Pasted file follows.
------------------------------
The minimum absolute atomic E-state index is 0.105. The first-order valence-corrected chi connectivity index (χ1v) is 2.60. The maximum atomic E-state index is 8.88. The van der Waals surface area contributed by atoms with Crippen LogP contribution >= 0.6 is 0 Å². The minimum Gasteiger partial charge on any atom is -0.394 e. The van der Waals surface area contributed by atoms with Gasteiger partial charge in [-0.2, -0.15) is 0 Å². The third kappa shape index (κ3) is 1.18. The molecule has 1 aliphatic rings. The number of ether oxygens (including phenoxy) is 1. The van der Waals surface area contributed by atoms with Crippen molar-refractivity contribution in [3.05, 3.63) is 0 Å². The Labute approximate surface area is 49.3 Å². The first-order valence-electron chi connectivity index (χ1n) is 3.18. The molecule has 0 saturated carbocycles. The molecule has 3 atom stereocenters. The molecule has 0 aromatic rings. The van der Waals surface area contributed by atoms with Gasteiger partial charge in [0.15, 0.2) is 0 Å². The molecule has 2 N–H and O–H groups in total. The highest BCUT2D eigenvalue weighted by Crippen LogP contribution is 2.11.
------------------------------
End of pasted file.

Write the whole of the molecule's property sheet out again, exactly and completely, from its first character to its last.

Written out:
The minimum absolute atomic E-state index is 0.105. The first-order valence-corrected chi connectivity index (χ1v) is 2.60. The maximum atomic E-state index is 8.88. The van der Waals surface area contributed by atoms with Crippen LogP contribution >= 0.6 is 0 Å². The minimum Gasteiger partial charge on any atom is -0.394 e. The van der Waals surface area contributed by atoms with Gasteiger partial charge in [-0.2, -0.15) is 0 Å². The third kappa shape index (κ3) is 1.18. The molecule has 1 aliphatic rings. The number of ether oxygens (including phenoxy) is 1. The van der Waals surface area contributed by atoms with Crippen molar-refractivity contribution in [3.05, 3.63) is 0 Å². The Labute approximate surface area is 49.3 Å². The first-order valence-electron chi connectivity index (χ1n) is 3.18. The molecule has 0 saturated carbocycles. The molecule has 3 atom stereocenters. The molecule has 0 aromatic rings. The van der Waals surface area contributed by atoms with Gasteiger partial charge in [0.15, 0.2) is 0 Å². The molecule has 2 N–H and O–H groups in total. The highest BCUT2D eigenvalue weighted by Crippen LogP contribution is 2.11.